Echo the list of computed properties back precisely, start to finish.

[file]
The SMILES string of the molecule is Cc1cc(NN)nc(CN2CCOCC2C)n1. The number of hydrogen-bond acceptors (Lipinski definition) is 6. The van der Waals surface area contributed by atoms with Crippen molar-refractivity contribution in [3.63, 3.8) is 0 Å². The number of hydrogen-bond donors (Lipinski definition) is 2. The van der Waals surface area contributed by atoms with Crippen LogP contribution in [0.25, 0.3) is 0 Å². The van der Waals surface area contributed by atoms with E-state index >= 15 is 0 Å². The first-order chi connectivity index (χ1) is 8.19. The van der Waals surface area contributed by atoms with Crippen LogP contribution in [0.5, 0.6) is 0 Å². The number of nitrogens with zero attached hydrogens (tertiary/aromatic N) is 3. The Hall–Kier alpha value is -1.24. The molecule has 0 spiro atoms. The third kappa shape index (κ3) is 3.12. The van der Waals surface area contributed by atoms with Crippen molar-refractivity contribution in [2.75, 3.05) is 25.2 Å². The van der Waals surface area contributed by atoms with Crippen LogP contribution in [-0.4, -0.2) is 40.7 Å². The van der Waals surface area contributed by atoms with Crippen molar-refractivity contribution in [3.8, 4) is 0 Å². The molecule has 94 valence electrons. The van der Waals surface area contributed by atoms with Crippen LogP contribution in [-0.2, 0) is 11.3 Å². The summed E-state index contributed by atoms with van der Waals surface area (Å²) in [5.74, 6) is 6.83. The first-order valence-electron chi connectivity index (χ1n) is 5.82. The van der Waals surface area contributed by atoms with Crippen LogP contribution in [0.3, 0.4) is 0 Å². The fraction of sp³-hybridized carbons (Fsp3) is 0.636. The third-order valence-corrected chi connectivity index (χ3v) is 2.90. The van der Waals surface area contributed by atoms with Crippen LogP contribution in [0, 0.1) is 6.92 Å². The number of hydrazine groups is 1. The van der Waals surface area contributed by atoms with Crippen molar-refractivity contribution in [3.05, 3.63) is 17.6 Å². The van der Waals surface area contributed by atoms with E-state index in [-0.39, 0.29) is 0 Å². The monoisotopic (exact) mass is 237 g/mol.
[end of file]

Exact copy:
The SMILES string of the molecule is Cc1cc(NN)nc(CN2CCOCC2C)n1. The number of hydrogen-bond acceptors (Lipinski definition) is 6. The van der Waals surface area contributed by atoms with Crippen molar-refractivity contribution in [3.63, 3.8) is 0 Å². The number of hydrogen-bond donors (Lipinski definition) is 2. The van der Waals surface area contributed by atoms with Crippen LogP contribution in [0.25, 0.3) is 0 Å². The van der Waals surface area contributed by atoms with E-state index >= 15 is 0 Å². The first-order chi connectivity index (χ1) is 8.19. The van der Waals surface area contributed by atoms with Crippen LogP contribution in [0.5, 0.6) is 0 Å². The number of nitrogens with zero attached hydrogens (tertiary/aromatic N) is 3. The Hall–Kier alpha value is -1.24. The molecule has 0 spiro atoms. The third kappa shape index (κ3) is 3.12. The van der Waals surface area contributed by atoms with Crippen molar-refractivity contribution in [2.75, 3.05) is 25.2 Å². The van der Waals surface area contributed by atoms with Crippen LogP contribution in [-0.4, -0.2) is 40.7 Å². The van der Waals surface area contributed by atoms with Crippen molar-refractivity contribution in [3.8, 4) is 0 Å². The molecule has 94 valence electrons. The van der Waals surface area contributed by atoms with Crippen LogP contribution in [-0.2, 0) is 11.3 Å². The summed E-state index contributed by atoms with van der Waals surface area (Å²) in [5.74, 6) is 6.83. The first-order valence-electron chi connectivity index (χ1n) is 5.82. The van der Waals surface area contributed by atoms with Crippen LogP contribution in [0.3, 0.4) is 0 Å². The fraction of sp³-hybridized carbons (Fsp3) is 0.636. The third-order valence-corrected chi connectivity index (χ3v) is 2.90. The van der Waals surface area contributed by atoms with Crippen LogP contribution in [0, 0.1) is 6.92 Å². The number of hydrazine groups is 1. The van der Waals surface area contributed by atoms with Crippen molar-refractivity contribution in [3.05, 3.63) is 17.6 Å². The van der Waals surface area contributed by atoms with E-state index in [-0.39, 0.29) is 0 Å². The monoisotopic (exact) mass is 237 g/mol.